OJPHI: Vol. 5
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Journal ID (publisher-id): OJPHI
ISSN: 1947-2579
Publisher: University of Illinois at Chicago Library
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©2013 the author(s)
open-access: This is an Open Access article. Authors own copyright of their articles appearing in the Online Journal of Public Health Informatics. Readers may copy articles without permission of the copyright owner(s), as long as the author and OJPHI are acknowledged in the copy and the copy is used for educational, not-for-profit purposes.
Electronic publication date: Day: 4 Month: 4 Year: 2013
collection publication date: Year: 2013
Volume: 5E-location ID: e130
Publisher Id: ojphi-05-130

LOINC and SNOMED CT Code Use in Electronic Laboratory Reporting—US, 2011
Sanjaya Dhakal*1
Sherry L. Burrer1
Carla A. Winston2
Mathew Miller3
Samuel L. Groseclose4
2Department of Veterans Affairs, Washington, DC, USA;
3McKing Consulting, Atlanta, GA, USA;
*Sanjaya Dhakal, E-mail: hgj2@cdc.gov


To examine the use of LOINC and SNOMED CT codes for coding laboratory orders and results in laboratory reports sent from 63 non-federal hospitals to the BioSense Program in calendar year 2011.


Monitoring laboratory test reports could aid disease surveillance by adding diagnostic specificity to early warning signals and thus improving the efficiency of public health investigation of detected signals. Laboratory data could also be employed to direct and evaluate interventions and countermeasures, while monitoring outbreak trends and progress; this would ultimately result in better outbreak response and management, and enhanced situation awareness. Since Electronic Laboratory Reporting (ELR) has the potential to be more accurate, timely, and cost-effective than reporting by other means of communication (e.g., mail, fax, etc.), ELR adoption has been systematically promoted as a public health priority. However, the continuing use of non-standard, local codes or text to represent laboratory test type and results complicates the use of ELR data in public health practice. Use of structured, unique, and widely available coding system(s) to support the concepts represented by locally assigned laboratory test order and result information improves the computational characteristics of ELR data. Out of several coding strategies available, the Office of the U.S. National Coordinator for Health Information Technology has recently suggested incorporating Logical Observation Identifiers Names and Codes (LOINC) for laboratory orders and Systemized Nomenclature of Medicine- Clinical Terms (SNOMED CT) codes for laboratory results to standardize ELR.


We assessed the use of LOINC and SNOMED CT codes in laboratory data reported to BioSense, a near real-time national-level, electronic syndromic surveillance system, managed by the Centers for Disease Control and Prevention. ELR data reported by 63 non-federal hospitals to BioSense in 2011 were analyzed to examine LOINC and SNOMED CT use in coding laboratory orders and results. We used Relma software, developed and distributed by Regenstrief Institute Inc for identifying LOINC codes.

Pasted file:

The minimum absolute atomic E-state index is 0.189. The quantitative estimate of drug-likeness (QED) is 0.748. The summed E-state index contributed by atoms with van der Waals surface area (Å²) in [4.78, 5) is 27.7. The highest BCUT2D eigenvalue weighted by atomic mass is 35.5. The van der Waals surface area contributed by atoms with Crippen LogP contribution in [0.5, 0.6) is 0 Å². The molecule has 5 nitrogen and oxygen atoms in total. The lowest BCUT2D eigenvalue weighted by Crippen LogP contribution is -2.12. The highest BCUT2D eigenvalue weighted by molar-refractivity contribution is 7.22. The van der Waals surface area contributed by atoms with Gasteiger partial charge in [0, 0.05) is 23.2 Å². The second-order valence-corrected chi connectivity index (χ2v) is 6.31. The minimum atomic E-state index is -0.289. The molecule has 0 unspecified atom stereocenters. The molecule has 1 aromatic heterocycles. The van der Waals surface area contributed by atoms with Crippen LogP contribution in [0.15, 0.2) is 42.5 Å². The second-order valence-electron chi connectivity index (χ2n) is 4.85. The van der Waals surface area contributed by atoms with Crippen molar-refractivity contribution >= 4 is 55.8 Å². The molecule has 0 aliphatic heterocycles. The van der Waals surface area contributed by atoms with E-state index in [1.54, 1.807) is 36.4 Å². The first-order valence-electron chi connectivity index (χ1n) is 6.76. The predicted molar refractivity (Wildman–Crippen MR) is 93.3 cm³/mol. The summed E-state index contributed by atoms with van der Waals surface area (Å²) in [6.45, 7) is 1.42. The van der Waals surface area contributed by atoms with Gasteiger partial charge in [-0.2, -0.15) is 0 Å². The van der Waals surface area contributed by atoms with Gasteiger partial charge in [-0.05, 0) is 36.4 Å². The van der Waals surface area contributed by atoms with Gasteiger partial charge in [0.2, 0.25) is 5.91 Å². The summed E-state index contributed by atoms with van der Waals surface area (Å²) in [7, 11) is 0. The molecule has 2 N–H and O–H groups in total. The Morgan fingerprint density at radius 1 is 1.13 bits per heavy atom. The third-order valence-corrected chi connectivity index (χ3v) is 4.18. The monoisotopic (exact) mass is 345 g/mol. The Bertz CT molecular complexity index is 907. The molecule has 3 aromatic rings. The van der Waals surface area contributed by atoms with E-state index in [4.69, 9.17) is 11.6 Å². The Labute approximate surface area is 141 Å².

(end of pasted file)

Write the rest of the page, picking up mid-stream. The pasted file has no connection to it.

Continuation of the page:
In 2011, a total of 14,028,774 laboratory test order or result reports from 821,108 individual patients were reported from the 63 hospitals in 14 states. Since, by design the BioSense Program monitors a select set of syndromes mainly representing infectious conditions, 94% of the total reports were microbiology test orders or results. Seventy-seven percent of all test orders (n = 10,776,494) used LOINC codes. Of all test results with at least one value either in observation identifier (OBX3) or observation value (OBX5) segments of their Health Level 7 (HL7) ELR message (n = 12,313,952), 81% had only LOINC codes, 0.1% had only SNOMED codes, 7% had both LOINC and SNOMED codes, and 12% used no codes. In total, 1,428 unique LOINC and 608 unique SNOMED codes were used to describe the results, and 805 unique LOINC codes were used to describe the orders. Of the 608 unique SNOMED codes, 111 (18.3%) did not have corresponding LOINC codes. Fifty-one (46%) of these 111 SNOMED codes could have been matched to corresponding LOINC codes based on the concept. However, our search for matching LOINC codes in Relma for certain SNOMED concepts indicated that LOINC does not have codes for select types of laboratory test results, particularly qualifier (such as reactive, negative, and resistant) or structural (labia, urethra, and vagina) concepts.


Our analysis showed that the use of SNOMED CT codes for laboratory test results by non-federal hospitals reporting laboratory data to BioSense was extremely limited. These hospitals more frequently used LOINC codes than SNOMED CT in reporting test results. We found that a large percentage of test results with SNOMED CT codes could be represented by LOINC codes that exactly or closely match SNOMED CT codes. Using LOINC codes to report both test order and results in these databases could increase the availability and use of laboratory data in public health and surveillance activities. However, to increase the sensitivity of the coding further, a small number of tests could benefit by using LOINC along with SNOMED CT codes. Evaluation of use of syndromic surveillance case definitions that incorporate laboratory result information is required to determine if it improves syndromic surveillance performance for enhanced outbreak detection or improved situation awareness.

Article Categories:
  • ISDS 2012 Conference Abstracts

Keywords: LOINC, SNOMED, Laboratory reporting, ELR.

Online Journal of Public Health Informatics * ISSN 1947-2579 * http://ojphi.org